As Memphis Shelby County Schools prepares to open its doors for the upcoming year, TSD education columnist Curtis Weathers outlines a few high-priority issues that could make life extremely difficult in the district if not managed appropriately.

This school year will be a pivotable year for students, teachers, and administrators in school systems across the state and throughout our nation.

For those of us who keep a close watch on local as well as national trends in our educational systems, one must be concerned with the current direction many of our school systems are headed.

Public education has been plagued with some of the most challenging issues one can imagine.

Book bans, the great resignation, critical race theory, and legislation to end African-American and Black history programs, just to name a few.

I speak with educators daily, and quite frankly, I’ve never been more concerned about the state of our public-school systems.

As we prepare to greet this year’s class of students, there are a few high-priority issues that could make life extremely difficult in our school system in Memphis if not managed appropriately.

At the very top of the list is the search for a new superintendent. My hope is that our board can put together a well-orchestrated search that will help find a competent, dynamic leader, who can turn our school system around and point it in the right direction.

Last year’s search process was a disaster. But now that interim superintendent Toni Williams has withdrawn her name from consideration, we can look forward to a fresh, new process going forward.

My fear, however, is that high-quality candidates may have been frightened away because of all the drama surrounding the search process earlier this year.

Attracting high-quality superintendents to a school system requires a combination of several factors that appeal to experienced and talented education leaders.

These types of superintendents are attracted to school systems with a supportive and visionary school board.

They want to work with a board that understands education’s complexities, supports innovation, fosters a positive and collaborative work environment, and has a long-term strategic vision for the district.

You can decide for yourself whether Memphis-Shelby County Schools is that kind of school system.

Secondly, the teacher shortage will have a devastating effect on the quality of classroom instruction in our schools.

This is a recurring story each year, and each year the situation gets worse. Teachers not only are leaving the profession in record numbers, but enrollment in teacher education programs in our colleges and universities drops precipitously each year.

Last year at this time, the district had more than 200 vacant teacher positions. This school year may see a similar number (maybe higher) as school doors open for business next week.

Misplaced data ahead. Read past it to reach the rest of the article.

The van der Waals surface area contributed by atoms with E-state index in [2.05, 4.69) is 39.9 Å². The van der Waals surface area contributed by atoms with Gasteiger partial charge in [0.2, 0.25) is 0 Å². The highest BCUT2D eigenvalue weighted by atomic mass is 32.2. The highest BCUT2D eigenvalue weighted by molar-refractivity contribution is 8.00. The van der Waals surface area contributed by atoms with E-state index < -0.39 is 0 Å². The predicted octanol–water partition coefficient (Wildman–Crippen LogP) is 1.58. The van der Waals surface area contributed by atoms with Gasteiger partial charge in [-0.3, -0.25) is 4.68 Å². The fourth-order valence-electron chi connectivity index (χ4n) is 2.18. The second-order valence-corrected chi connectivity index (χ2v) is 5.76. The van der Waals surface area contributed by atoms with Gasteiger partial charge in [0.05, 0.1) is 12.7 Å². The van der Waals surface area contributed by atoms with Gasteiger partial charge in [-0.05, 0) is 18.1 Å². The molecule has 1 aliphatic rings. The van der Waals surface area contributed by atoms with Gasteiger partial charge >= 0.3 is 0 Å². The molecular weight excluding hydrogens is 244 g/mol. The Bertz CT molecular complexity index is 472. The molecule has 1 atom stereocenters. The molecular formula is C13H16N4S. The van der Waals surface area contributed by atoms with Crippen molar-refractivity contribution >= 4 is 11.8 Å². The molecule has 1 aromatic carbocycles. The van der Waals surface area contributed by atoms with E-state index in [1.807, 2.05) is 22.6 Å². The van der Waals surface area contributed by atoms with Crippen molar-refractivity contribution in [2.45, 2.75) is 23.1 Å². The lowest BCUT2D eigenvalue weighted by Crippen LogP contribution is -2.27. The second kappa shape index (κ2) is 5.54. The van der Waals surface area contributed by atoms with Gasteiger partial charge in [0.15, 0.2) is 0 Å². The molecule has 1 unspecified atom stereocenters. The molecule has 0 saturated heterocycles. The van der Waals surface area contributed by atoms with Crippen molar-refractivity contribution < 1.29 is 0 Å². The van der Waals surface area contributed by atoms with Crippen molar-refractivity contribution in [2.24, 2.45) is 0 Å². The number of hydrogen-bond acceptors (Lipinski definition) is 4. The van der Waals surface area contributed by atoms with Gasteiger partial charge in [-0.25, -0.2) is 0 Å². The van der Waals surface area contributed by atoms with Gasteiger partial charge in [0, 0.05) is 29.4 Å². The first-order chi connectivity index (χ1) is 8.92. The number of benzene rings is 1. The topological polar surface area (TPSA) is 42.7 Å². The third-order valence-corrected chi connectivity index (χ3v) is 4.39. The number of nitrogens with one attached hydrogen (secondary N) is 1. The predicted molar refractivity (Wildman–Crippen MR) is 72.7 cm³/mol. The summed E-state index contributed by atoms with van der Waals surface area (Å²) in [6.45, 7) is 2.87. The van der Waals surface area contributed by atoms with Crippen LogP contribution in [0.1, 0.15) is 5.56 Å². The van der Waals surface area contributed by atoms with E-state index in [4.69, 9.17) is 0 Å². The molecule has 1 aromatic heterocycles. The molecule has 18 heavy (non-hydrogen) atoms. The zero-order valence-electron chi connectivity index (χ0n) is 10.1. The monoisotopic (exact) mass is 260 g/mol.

Teaching is a challenging and demanding occupation. Teaching in an urban environment adds another layer of difficulty and stress.

Teachers will continue to leave the profession in search of better compensation and a more gratifying work environment. Districts must be more proactive and creative to turn this trend around.

Lastly, can Memphis-Shelby County Schools expect better performance on TCAP exams this school year? If so, how much better?

It’s been difficult trying to locate district performance targets, which usually are established at the beginning of each school year.

But a 10 percent increase in performance across the board is not an unreasonable target to consider, given how low the performance levels are now.

The chart with this week’s column provides us with a glimpse of what a 10 percent increase in performance would look like compared to previous years’ performances.

TCAP scores have been stagnant over the last several years, taking into consideration, of course, the COVID effect.

The performance illustrated in the chart above is just an example, but it is not unreasonable to expect “significantly” higher gains from our schools in the 2023-24 school year.

Surely there are more than 20 percent of district students in any given year who can perform at the “Meet” or “Exceed” level on the English TCAP exams.

The three priorities listed here are critical issues for Memphis-Shelby County Schools going forward.

Hopefully, our school board will complete the search process without too much drama and confusion and find a very capable school superintendent who can lead this incredibly challenging school system of ours.

While district leaders are doing everything possible to find teachers, the reality is several schools will be starting the school year without qualified teachers in some particularly important subject areas, such as math, English, science, and even special education.

And while MSCS has made some performance gains overall on state TCAP exams, those gains have been modest at best.

Again, the start of a new school year always brings with it excitement and great anticipation. This year won’t be any different.


(Follow me, TSD’s education columnist, on Twitter @curtisweathers. Email me at [email protected].)